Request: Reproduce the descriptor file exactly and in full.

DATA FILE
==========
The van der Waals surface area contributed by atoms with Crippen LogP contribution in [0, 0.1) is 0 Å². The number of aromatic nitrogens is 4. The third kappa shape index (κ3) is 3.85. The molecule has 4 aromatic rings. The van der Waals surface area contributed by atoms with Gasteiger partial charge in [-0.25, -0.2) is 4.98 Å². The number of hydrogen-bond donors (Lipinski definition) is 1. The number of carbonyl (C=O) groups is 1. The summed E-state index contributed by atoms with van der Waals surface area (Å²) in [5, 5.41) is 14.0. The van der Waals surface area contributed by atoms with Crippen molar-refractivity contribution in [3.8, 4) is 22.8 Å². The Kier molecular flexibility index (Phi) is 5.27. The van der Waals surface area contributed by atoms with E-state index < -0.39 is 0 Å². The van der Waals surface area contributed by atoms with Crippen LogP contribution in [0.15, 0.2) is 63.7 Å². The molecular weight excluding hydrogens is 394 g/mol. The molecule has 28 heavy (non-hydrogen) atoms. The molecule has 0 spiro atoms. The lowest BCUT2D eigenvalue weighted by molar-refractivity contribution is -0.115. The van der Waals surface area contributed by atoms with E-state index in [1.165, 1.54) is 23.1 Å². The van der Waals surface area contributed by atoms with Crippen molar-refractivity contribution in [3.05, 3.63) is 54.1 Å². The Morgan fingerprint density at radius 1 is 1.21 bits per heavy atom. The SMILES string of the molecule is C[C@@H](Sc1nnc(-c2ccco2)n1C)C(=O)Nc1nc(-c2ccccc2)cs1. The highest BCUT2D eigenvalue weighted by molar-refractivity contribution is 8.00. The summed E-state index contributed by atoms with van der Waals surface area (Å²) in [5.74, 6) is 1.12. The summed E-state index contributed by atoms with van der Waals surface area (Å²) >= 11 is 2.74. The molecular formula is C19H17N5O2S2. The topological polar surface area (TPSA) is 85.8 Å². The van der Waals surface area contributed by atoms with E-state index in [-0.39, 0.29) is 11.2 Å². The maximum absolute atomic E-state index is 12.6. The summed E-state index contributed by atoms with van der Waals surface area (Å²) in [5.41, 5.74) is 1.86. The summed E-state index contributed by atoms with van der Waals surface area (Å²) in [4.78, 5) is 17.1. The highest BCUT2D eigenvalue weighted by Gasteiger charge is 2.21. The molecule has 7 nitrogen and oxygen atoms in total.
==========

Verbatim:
The van der Waals surface area contributed by atoms with Crippen LogP contribution in [0, 0.1) is 0 Å². The number of aromatic nitrogens is 4. The third kappa shape index (κ3) is 3.85. The molecule has 4 aromatic rings. The van der Waals surface area contributed by atoms with Gasteiger partial charge in [-0.25, -0.2) is 4.98 Å². The number of hydrogen-bond donors (Lipinski definition) is 1. The number of carbonyl (C=O) groups is 1. The summed E-state index contributed by atoms with van der Waals surface area (Å²) in [5, 5.41) is 14.0. The van der Waals surface area contributed by atoms with Crippen molar-refractivity contribution in [3.8, 4) is 22.8 Å². The Kier molecular flexibility index (Phi) is 5.27. The van der Waals surface area contributed by atoms with E-state index < -0.39 is 0 Å². The van der Waals surface area contributed by atoms with Crippen LogP contribution in [0.15, 0.2) is 63.7 Å². The molecular weight excluding hydrogens is 394 g/mol. The molecule has 28 heavy (non-hydrogen) atoms. The molecule has 0 spiro atoms. The lowest BCUT2D eigenvalue weighted by molar-refractivity contribution is -0.115. The van der Waals surface area contributed by atoms with E-state index in [1.165, 1.54) is 23.1 Å². The van der Waals surface area contributed by atoms with Crippen molar-refractivity contribution in [3.05, 3.63) is 54.1 Å². The Morgan fingerprint density at radius 1 is 1.21 bits per heavy atom. The SMILES string of the molecule is C[C@@H](Sc1nnc(-c2ccco2)n1C)C(=O)Nc1nc(-c2ccccc2)cs1. The highest BCUT2D eigenvalue weighted by molar-refractivity contribution is 8.00. The summed E-state index contributed by atoms with van der Waals surface area (Å²) in [5.74, 6) is 1.12. The summed E-state index contributed by atoms with van der Waals surface area (Å²) >= 11 is 2.74. The molecular formula is C19H17N5O2S2. The topological polar surface area (TPSA) is 85.8 Å². The van der Waals surface area contributed by atoms with E-state index in [-0.39, 0.29) is 11.2 Å². The maximum absolute atomic E-state index is 12.6. The summed E-state index contributed by atoms with van der Waals surface area (Å²) in [5.41, 5.74) is 1.86. The summed E-state index contributed by atoms with van der Waals surface area (Å²) in [4.78, 5) is 17.1. The highest BCUT2D eigenvalue weighted by Gasteiger charge is 2.21. The molecule has 7 nitrogen and oxygen atoms in total.